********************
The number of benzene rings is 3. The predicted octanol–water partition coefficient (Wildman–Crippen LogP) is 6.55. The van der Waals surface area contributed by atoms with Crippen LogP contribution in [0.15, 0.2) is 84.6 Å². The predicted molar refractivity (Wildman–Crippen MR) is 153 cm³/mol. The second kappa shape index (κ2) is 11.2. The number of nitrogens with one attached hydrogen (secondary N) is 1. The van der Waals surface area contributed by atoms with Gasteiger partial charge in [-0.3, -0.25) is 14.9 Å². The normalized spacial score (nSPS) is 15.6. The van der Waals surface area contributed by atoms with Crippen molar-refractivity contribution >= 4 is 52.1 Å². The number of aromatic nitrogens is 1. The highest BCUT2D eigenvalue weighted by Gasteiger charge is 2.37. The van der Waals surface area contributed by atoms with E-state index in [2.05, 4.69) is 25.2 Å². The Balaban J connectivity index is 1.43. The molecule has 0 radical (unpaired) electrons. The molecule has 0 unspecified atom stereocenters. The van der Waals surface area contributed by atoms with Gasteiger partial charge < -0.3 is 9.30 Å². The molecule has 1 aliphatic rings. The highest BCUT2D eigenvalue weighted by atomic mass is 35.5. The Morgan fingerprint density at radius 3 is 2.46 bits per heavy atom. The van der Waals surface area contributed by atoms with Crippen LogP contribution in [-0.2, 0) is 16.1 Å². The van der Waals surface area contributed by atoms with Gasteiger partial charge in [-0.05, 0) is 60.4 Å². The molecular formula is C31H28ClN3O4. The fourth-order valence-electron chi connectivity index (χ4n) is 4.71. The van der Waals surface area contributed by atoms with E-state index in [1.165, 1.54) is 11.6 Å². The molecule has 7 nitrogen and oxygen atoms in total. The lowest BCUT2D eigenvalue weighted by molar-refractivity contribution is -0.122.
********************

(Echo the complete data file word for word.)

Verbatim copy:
The number of benzene rings is 3. The predicted octanol–water partition coefficient (Wildman–Crippen LogP) is 6.55. The van der Waals surface area contributed by atoms with Crippen LogP contribution in [0.15, 0.2) is 84.6 Å². The predicted molar refractivity (Wildman–Crippen MR) is 153 cm³/mol. The second kappa shape index (κ2) is 11.2. The number of nitrogens with one attached hydrogen (secondary N) is 1. The van der Waals surface area contributed by atoms with Gasteiger partial charge in [-0.3, -0.25) is 14.9 Å². The normalized spacial score (nSPS) is 15.6. The van der Waals surface area contributed by atoms with Crippen molar-refractivity contribution >= 4 is 52.1 Å². The number of aromatic nitrogens is 1. The highest BCUT2D eigenvalue weighted by Gasteiger charge is 2.37. The van der Waals surface area contributed by atoms with E-state index in [2.05, 4.69) is 25.2 Å². The Balaban J connectivity index is 1.43. The molecule has 0 radical (unpaired) electrons. The molecule has 0 unspecified atom stereocenters. The van der Waals surface area contributed by atoms with Gasteiger partial charge < -0.3 is 9.30 Å². The molecule has 1 aliphatic rings. The highest BCUT2D eigenvalue weighted by atomic mass is 35.5. The Morgan fingerprint density at radius 3 is 2.46 bits per heavy atom. The van der Waals surface area contributed by atoms with Crippen LogP contribution in [-0.2, 0) is 16.1 Å². The van der Waals surface area contributed by atoms with Gasteiger partial charge in [-0.05, 0) is 60.4 Å². The molecular formula is C31H28ClN3O4. The fourth-order valence-electron chi connectivity index (χ4n) is 4.71. The van der Waals surface area contributed by atoms with E-state index in [1.165, 1.54) is 11.6 Å². The molecule has 7 nitrogen and oxygen atoms in total. The lowest BCUT2D eigenvalue weighted by molar-refractivity contribution is -0.122.